Matthew Charles was jailed in 1996 for selling crack cocaine. A model prisoner (organizing Bible study, mentoring other prisoners and taking college courses), Charles was released for good behavior in 2016 by a federal judge. However, overzealous federal prosecutors fought the judge’s ruling, an appeals court concurred and Charles was ordered back to prison.
Charles’ second release was made possible by the First Step Act, signed into law by President Donald Trump in December 2018 amid much fanfare and support by a bipartisan coalition that included the ACLU and the Koch network.
“I refused to be bitter or angry. I got myself into the situation that I was in. And I did have a 35-year sentence,” said Charles in an interview with NBC News anchor Lester Holt five days after his second release from prison last year.
Now the act that Congress passed could lead others to face the same unfortunate reincarceration fate that Charles faced — all because the Justice Department is not implementing the First Step Act based on the letter and spirit of the law.
Take the case of Monae Davis, of Buffalo, New York. He was released under the First Step Act, just like thousands of other inmates.
Now U.S. attorneys, operating on guidance from Justice Department officials in Washington, are opposing his sentence reduction. Sentenced in 2009, Davis sold crack cocaine, a crime that incarcerated him and others at a rate of 100 years to one compared with powder cocaine convictions. Under the First Step Act, his 20-year prison sentence was reduced to time served. As Davis attempts to rebuild his life, he spends every day in torture awaiting a judge’s ruling, knowing that he may be reincarcerated this year — a brutal, unfair and debilitating uncertainty.
Rather than basing eligibility on the amount of crack cocaine a prisoner was convicted of having, DOJ officials want it based on the amount of crack court records suggest the inmate may have had. Davis, for example, was convicted of having 50 grams of crack. But at one point, he admitted to having at least 1.5 kilograms of crack, according to Reuters.
This is wrong. Federal judges have rejected the DOJ’s reading of the law in many of these cases, while others have withheld judgment. But DOJ’s actions are having an impact on the act’s effectiveness (with hundreds of applications being frozen) and, no doubt, a chilling psychological effect on those who have been released or are petitioning for release.
As criminal justice reform advocates with a combined 40 years of experience in developing and administering programs that help prisoners reenter society, we can say that what the Justice Department is doing is cruel and unusual. And it will increase recidivism by removing any sense of hope — the antithesis of the legislation’s intent. In our work, we have seen that hopelessness and cynicism about the justice system equal a catalyst for anti-social and criminal behavior.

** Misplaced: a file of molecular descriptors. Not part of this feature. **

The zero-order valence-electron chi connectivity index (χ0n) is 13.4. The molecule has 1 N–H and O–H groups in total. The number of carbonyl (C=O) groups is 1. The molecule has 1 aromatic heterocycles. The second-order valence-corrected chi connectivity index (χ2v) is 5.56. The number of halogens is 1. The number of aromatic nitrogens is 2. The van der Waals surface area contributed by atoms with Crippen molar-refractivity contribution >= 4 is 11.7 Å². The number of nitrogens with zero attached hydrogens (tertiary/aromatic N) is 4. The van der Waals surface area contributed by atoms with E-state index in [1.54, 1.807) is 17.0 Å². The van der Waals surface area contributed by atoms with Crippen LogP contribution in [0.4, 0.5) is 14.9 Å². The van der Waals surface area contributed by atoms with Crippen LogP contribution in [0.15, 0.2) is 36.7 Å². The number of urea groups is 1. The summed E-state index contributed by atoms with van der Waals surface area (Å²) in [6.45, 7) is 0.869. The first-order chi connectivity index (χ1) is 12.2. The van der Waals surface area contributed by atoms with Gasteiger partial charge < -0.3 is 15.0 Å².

Those implementing the First Step Act at the Justice Department should adhere to the letter and spirit of this law. The actions of Attorney General William Barr and his Justice Department will determine the success of the legislation. The law should be administered based on its intent, which is to truly give folks a second chance.
We concur with U.S. District Judge Richard Lazzara, who rejected the DOJ’s argument when he stated that “Congress says what it means and means what it says, and I don’t have any authority to fiddle with what they’ve said.”
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Barr should make that clear to his attorneys.
Those benefiting from a sentence reduction cannot live in fear and should be provided with the proper training and tools to reenter society. Unfair treatment could adversely impact their ability to successfully assimilate.
Getting this legislation right is critical to the future of criminal justice reform. The First Step Act is just the beginning. The president and many on Capitol Hill and in civil society support even more legislation to alleviate the sentences of inmates and help them transition back to society. If not, cracks may emerge in the coalition and subsequent legislation could falter. Proper implementation will unite and heal our fractured country and be a shining example of what can be done when we come together to act in the nation’s best interest.
Trump has repeatedly pointed to the First Step Act as one of his administration’s chief achievements. Now his Justice Department must be held accountable and administer the law the way it was intended by those who wrote it.
The Rev. Fred Davie, the executive vice president of the Union Theological Seminary and a criminal justice reform advocate, formerly served on the White House Office of Faith-based and Neighborhood Partnerships under President Barack Obama.
Julio Medina is the founder, executive director and CEO of Exodus Transitional Community, Inc., in New York City, which he started after serving a 12-year prison sentence. He now serves on New York Gov. Andrew Cuomo’s Council on Community Reentry and Reintegration.